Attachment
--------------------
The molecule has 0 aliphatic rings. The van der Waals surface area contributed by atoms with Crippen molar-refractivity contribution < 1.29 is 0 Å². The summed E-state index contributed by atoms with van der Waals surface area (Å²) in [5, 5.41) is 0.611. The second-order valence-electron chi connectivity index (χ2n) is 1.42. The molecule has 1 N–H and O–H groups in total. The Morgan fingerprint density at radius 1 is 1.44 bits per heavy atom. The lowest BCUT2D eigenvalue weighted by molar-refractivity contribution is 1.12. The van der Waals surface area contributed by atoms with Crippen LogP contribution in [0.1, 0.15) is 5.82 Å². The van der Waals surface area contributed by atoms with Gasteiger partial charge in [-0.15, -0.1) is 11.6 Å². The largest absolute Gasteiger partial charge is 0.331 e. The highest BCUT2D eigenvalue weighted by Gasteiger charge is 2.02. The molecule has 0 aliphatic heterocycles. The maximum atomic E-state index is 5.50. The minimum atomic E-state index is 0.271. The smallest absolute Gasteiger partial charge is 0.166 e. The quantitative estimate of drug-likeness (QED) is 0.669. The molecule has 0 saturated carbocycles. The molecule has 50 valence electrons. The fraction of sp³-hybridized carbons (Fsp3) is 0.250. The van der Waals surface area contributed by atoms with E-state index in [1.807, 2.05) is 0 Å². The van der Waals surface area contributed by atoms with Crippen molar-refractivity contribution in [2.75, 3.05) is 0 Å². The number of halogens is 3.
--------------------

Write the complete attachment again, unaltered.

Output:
The molecule has 0 aliphatic rings. The van der Waals surface area contributed by atoms with Crippen molar-refractivity contribution < 1.29 is 0 Å². The summed E-state index contributed by atoms with van der Waals surface area (Å²) in [5, 5.41) is 0.611. The second-order valence-electron chi connectivity index (χ2n) is 1.42. The molecule has 1 N–H and O–H groups in total. The Morgan fingerprint density at radius 1 is 1.44 bits per heavy atom. The lowest BCUT2D eigenvalue weighted by molar-refractivity contribution is 1.12. The van der Waals surface area contributed by atoms with Crippen LogP contribution in [0.1, 0.15) is 5.82 Å². The van der Waals surface area contributed by atoms with Gasteiger partial charge in [-0.15, -0.1) is 11.6 Å². The largest absolute Gasteiger partial charge is 0.331 e. The highest BCUT2D eigenvalue weighted by Gasteiger charge is 2.02. The molecule has 0 aliphatic heterocycles. The maximum atomic E-state index is 5.50. The minimum atomic E-state index is 0.271. The smallest absolute Gasteiger partial charge is 0.166 e. The quantitative estimate of drug-likeness (QED) is 0.669. The molecule has 0 saturated carbocycles. The molecule has 50 valence electrons. The fraction of sp³-hybridized carbons (Fsp3) is 0.250. The van der Waals surface area contributed by atoms with E-state index in [1.807, 2.05) is 0 Å². The van der Waals surface area contributed by atoms with Crippen molar-refractivity contribution in [2.75, 3.05) is 0 Å². The number of halogens is 3.